In the case of countries, the main problem seems to be that as you grow the population becomes more culturally heterogeneous. People on average disagree more with whatever federal policies are chosen, giving them a reason to split off into smaller countries. Also there are increasing coordination costs in size.
I'm far from an expert on LOESS (in fact, I hadn't heard the term before now), but it looks like it doesn't perform a comparable function to MIC. LOESS seems to be an algorithm for producing a non-linear regression while MIC is an algorithm to measure the strength of a relationship between two variables.
In the paper (figure 2A), they compare it to Pearson correlation coefficient, Spearman rank correlation, mutual information, CorGC, and maximal correlation on data in a variety of shapes. Basically, it is effective on a wider range of shapes than any of them.
Recently I've been using Evernote to organize my notes. It has a nice phone app that I can use to take quick notes while away from my computer, a computer program, and a browser plugin that lets me clip articles. When it comes to notes I try to think that every time I record an idea I would have forgotten, it is roughly equivalent to thinking of one new idea.
I tend to write out outlines after I finish books or some interesting articles partially to see the arguments more clearly and to refer back to in the future.
It's always interesting/fun to go back browse old ideas I've forgotten about.
For the probability questions, I think it might have been useful for people to be able to specify confidence in their estimate. An estimate of X% from someone who is familiar with almost all of the relevant arguments and evidence is different from an estimate of X% by someone with only a cursory understanding of the issue. Then we can target the subjects people are most uncertain about to produce the most informative discussions.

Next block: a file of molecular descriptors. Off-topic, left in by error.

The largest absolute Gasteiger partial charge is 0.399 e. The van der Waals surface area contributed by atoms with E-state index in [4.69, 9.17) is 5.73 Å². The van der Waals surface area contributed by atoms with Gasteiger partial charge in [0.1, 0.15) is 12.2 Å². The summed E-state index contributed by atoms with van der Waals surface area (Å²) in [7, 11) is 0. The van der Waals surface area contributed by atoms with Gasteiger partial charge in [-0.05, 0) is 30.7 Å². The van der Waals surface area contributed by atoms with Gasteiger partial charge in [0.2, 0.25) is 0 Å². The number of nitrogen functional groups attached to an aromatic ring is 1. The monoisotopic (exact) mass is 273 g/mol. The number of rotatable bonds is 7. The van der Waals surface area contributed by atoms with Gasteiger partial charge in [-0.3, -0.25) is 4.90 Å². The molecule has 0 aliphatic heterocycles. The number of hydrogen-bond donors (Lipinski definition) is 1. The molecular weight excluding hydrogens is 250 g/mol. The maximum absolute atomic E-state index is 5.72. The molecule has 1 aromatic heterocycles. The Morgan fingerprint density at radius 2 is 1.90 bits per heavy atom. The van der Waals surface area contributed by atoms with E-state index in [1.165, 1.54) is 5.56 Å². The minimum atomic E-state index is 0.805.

Here is a (contrived) situation where a satisficer would need to rewrite.
Sally the Satisficer gets invited to participate on a game show. The game starts with a coin toss. If she loses the coin toss, she gets 8 paperclips. If she wins, she gets invited to the Showcase Showdown where she will first be offered a prize of 9 paperclips. If she turns down this first showcase, she is offered the second showcase of 10 paper clips (fans of The Price is Right know the second showcase is always better).
When she first steps on stage she considers whether she should switch to maximizer mode or stick with her satisficer strategy. As a satisficer, she knows that if she wins the coin toss she won't be able to refuse the 9 paperclip prize since it satisfies her target expected utility of 9. So her expected utility as a satisficer is (1/2) 8 + (1/2) 9 = 8.5. If she won the flip as a maximizer, she would clearly pass on the first showcase and receive the second showcase of 10 paperclips. Thus her expected utility as a maximizer is (1/2) 8 + (1/2) 10 = 9. Switching to maximizer mode meets her target while remaining a satisficer does not, so she rewrites herself to be a maximizer.
Hi. I'm a Caltech student in math/econ.